Selenium in Cow’s Milk May Help Shrink Tumours

Higher levels of selenium associated with greater cancer-fighting effects

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By Alaina Osborne, Students Promoting Awareness of Research Knowledge (SPARK)

Prof. John Cant

Prof. John Cant

Cows can now produce milk that is not only good for you, but has anti-cancer effects as well.

The secret is selenium, an essential mineral needed by living organisms to stay healthy. When U of G researchers fed cows selenium in its organic form (produced by yeast) the mineral was absorbed and incorporated directly into milk casein, a type of protein.

The researchers discovered this selenium-enriched casein has the ability to reduce human breast cancer tumours.

“With each increase of selenium, tumour growth dropped,” says animal and poultry science professor John Cant. “We saw the anti-cancer effects at every level.”

He and graduate student Jenny Warrington first began exploring the effects of selenium yeast in cow diets two years ago, after PhD candidate Scott Cieslar suggested studying selenium-enriched milk casein at Guelph.

Their studies used human breast cancer cells transplanted into mice, so the researchers could look specifically at how the human cells grew.

They created four different diets containing low to high levels of selenium.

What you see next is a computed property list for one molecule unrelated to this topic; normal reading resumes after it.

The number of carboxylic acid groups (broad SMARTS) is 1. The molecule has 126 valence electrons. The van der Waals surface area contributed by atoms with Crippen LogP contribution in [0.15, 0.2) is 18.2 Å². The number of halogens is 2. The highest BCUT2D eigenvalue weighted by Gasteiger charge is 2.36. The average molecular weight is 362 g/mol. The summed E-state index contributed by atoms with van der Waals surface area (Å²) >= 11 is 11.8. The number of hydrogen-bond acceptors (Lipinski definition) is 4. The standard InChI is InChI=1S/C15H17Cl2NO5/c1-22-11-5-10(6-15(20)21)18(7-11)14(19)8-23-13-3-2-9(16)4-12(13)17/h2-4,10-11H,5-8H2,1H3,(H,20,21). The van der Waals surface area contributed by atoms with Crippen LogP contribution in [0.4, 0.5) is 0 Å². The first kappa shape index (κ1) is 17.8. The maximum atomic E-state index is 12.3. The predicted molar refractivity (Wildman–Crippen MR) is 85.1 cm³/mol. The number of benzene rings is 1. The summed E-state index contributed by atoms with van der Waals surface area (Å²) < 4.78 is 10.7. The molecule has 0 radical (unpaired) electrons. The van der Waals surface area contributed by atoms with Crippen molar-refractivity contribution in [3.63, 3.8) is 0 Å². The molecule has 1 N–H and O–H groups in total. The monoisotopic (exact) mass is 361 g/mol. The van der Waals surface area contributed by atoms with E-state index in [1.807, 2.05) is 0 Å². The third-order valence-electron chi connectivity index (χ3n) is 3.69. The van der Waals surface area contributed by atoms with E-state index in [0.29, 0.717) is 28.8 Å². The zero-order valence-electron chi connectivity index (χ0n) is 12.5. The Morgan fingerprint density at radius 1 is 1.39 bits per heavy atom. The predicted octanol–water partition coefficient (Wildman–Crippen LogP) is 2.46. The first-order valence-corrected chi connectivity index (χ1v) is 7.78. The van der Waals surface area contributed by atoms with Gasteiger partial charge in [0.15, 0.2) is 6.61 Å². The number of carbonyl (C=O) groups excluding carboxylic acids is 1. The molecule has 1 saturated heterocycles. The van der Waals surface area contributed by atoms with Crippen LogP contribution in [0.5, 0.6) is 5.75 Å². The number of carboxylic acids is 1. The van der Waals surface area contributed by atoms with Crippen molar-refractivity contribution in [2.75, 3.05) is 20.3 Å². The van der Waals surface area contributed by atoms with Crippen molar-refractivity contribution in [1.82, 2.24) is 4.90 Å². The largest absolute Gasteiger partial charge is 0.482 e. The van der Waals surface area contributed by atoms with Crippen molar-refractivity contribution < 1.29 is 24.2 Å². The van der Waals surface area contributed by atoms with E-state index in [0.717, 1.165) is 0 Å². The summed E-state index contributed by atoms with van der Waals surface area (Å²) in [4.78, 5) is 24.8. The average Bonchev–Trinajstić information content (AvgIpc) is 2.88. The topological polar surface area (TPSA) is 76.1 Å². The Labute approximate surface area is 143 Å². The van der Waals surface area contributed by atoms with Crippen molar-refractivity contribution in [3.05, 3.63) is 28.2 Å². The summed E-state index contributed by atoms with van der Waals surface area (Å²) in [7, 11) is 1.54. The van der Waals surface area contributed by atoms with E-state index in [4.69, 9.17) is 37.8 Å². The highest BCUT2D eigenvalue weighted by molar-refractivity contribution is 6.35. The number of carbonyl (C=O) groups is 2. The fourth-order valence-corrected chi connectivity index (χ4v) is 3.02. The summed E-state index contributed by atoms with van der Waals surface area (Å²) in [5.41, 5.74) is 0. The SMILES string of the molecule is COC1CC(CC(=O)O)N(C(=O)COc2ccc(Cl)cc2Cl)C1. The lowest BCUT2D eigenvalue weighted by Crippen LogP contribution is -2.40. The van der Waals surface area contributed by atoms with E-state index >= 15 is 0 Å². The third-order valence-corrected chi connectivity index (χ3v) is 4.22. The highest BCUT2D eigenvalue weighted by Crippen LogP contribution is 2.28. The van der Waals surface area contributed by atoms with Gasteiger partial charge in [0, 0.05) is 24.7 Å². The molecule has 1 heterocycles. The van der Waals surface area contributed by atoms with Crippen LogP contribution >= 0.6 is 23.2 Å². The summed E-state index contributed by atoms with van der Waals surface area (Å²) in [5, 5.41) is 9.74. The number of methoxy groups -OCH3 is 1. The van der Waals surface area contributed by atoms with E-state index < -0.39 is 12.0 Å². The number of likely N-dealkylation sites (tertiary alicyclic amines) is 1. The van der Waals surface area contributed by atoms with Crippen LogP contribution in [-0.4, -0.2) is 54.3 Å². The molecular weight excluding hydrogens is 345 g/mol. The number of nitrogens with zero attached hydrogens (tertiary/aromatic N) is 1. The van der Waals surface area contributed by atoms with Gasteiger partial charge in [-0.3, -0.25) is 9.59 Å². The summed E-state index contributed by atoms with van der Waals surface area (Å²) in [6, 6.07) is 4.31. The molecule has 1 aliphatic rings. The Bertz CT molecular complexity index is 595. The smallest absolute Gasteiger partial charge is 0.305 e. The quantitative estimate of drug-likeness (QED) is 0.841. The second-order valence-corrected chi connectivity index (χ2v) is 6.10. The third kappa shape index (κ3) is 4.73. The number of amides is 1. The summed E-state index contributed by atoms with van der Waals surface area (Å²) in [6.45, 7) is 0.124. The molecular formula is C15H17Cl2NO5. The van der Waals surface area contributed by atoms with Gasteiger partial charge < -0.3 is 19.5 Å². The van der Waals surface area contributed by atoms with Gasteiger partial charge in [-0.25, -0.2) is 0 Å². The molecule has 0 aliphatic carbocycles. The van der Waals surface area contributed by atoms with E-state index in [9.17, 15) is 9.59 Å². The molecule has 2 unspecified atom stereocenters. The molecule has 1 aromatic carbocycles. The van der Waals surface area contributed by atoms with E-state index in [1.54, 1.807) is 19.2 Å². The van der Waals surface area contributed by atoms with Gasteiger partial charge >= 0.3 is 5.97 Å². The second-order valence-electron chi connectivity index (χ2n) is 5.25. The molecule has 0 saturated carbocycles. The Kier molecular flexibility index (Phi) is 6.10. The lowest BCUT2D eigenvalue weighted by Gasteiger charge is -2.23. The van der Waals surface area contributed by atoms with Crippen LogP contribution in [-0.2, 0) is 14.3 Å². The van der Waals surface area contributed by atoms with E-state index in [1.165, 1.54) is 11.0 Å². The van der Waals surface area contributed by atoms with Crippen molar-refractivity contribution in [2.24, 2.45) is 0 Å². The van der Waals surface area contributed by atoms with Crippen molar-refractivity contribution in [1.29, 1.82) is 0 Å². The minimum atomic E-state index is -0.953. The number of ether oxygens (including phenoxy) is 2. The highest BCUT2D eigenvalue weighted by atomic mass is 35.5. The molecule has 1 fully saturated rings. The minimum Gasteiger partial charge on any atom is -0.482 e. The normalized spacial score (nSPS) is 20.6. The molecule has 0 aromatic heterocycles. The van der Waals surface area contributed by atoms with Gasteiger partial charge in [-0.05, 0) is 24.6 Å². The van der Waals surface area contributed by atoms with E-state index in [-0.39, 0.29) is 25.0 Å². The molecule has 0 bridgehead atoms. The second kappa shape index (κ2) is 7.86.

Those diets with high amounts of selenium were proven to have the greatest impact on the size of tumours.

However, Cant was surprised that even in low doses, the effects of selenium-enriched casein were significant and believes it could be used in addition to chemotherapy.

Cant says the general public can also benefit from an organic selenium boost. Even though it’s an essential mineral, selenium is difficult to incorporate into many types of foods. Research has been done on selenium-enriched broccoli, but milk products would offer a wider variety of ways to introduce selenium into the diet of the general population.

Another advantage of organic selenium is that it is safer to consume in high amounts than selenium salts (the inorganic version of the mineral, which in high doses can cause health problems).

Cant says more studies are needed to determine exactly how selenium acts as an anticarcinogen, but its effects are evident.

“We’re excited about what this product can do,” he says. “We have real results.”

This research is supported by the Dairy Farmers of Ontario, Alltech Inc., and the Natural Sciences and Engineering Research Council.

For more information, visit http://www.uoguelph.ca/research/new-sparkair-release-john-cant-selenium-dairy-cattle.